International Portfolio Investments with Trade Networks (*New draft: July 2022)
Abstract: What determines the composition of international portfolio investments remains an open question in international finance. In this paper, I propose a theory of international portfolio choice where trade networks play a key role. I solve in closed form for the optimal equity and bond portfolio investments in a multi-country model with arbitrary global input – output linkages and taste differences. I show that a measure of international demand exposure, called the “International Domar Weights” (IDWs), is key in determining international equity portfolios. The IDWs extend the closed-economy “Domar weights” to the international setting and capture countries’ interdependence through both direct and indirect trade linkages. Using data from the World Input – Output Database (WIOD) and Coordinated Portfolio Investment Survey (CPIS), I apply the framework to a network of 43 major developed and emerging economies and obtain four main results. First, the theoretical network portfolio is a significant predictor and explains almost half of the variation in international bilateral portfolio investments. The significance of the network portfolio is robust to controlling for gravity factors (market capitalization, distance, EU membership, etc.). Second, including the network-based portfolio in a gravity model for assets resolves the puzzle of why distance matters for asset trade at all. Third, indirect trade linkages matter for portfolio determination, highlighting the need to explicitly account for trade in intermediate inputs. Finally, the model predicts both the levels and the changes in equity home bias that have occurred since 2000.
Behavioral-Attention Phillips Curve: Theory and Evidences from Inflation Surveys (2020)
Abstract: I derive a new “Behavioral-Attention Phillips Curve” based on a theory of endogenous uncertainty and behavioral attention choice that jointly accounts for two recent phenomena: (i) the flattening of the Phillips Curve and (ii) “well-anchored” inflation. In particular, the new Phillips Curve features both output gap and inflation expectation slopes that decline when there is less uncertainty about the inflation rate. I construct measures of inflation uncertainty from surveys of inflation expectation and show that the new Phillips Curve fits better in-sample and makes better out-of-sample prediction compared to a traditional Phillips Curve with fixed slopes. The model also implies that multiple equilibria arise in periods with medium volatility due to the complementarity between attention choice and pricing decisions, and that the Central Bank faces a novel policy paradox that makes it hard to raise inflation in a quiet, low-volatility period.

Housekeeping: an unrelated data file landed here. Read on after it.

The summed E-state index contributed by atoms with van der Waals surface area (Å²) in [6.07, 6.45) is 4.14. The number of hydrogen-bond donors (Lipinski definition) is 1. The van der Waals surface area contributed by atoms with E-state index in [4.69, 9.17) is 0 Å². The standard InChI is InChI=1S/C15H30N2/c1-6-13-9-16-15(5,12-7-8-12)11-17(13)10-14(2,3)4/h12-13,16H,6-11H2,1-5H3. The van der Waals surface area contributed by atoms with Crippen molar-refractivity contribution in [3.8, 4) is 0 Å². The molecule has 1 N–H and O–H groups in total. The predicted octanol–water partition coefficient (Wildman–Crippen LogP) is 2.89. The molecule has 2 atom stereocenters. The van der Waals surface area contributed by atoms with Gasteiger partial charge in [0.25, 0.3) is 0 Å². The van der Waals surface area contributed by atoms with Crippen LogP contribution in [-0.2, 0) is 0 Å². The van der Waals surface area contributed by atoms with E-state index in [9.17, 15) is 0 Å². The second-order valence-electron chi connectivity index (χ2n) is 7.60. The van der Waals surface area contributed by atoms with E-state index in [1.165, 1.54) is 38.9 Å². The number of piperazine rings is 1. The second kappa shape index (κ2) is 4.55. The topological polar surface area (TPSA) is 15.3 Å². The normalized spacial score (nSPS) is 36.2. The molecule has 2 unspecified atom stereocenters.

Zipf’s Law for International Currencies (2022)
Joint with Ken Rogoff and Ethan Ilzetzki. Slides available upon request.
Abstract: Using detailed transaction data from SWIFT, the world’s largest financial messaging service, we document a power law distribution of currency denomination. Zipf’s law, an inverse relationship between (log) rank and size, with a roughly unitary slope, has been documenting in a multitude of setting in social and natural sciences, and random growth theories have been proposed to explain this empirical regularity. We show that currency usage shows an even more skewed distribution than suggested by Zipf’s law that we name “Hyper-Zipf”. The US dollar and Euro are both used even more than would be predicted by this skewed distribution, suggesting strong “winner-takes-all” dynamics. Looking at transactions at country by currency-pair level, we show that the US is unique in that nearly all in- and out-bound transactions with the US are in US dollars. We then show that dollar usage percolates through US trading partners into the international monetary system. We provide an augmented random-growth network theory to rationalize these findings.
Supply Chain Disruptions and Inflation (2022)
Joint with John Spray and Taehoon Kim. Slides available upon request.
Abstract: In this paper, we explain the cross-country inflation dynamics during the COVID-19 pandemic and explore the role of the global production network in propagating idiosyncratic country shocks and global shocks. Using the OECD world input-output table for 63 countries and 45 sectors, we measure differential exposures of countries and production sectors to major pandemic-induced shocks — lockdown, transportation cost, government fiscal support, oil price — and employ a Bartik shift-share design to identify how each shock affects inflation measures via supply and demand-based channels. Our findings have implications for the conduct of monetary policy as economies recover from the pandemic.
Optimal Adaptation and Mitigation Policies for Small Open Economies (2022)
Joint with Filiz D. Unsal.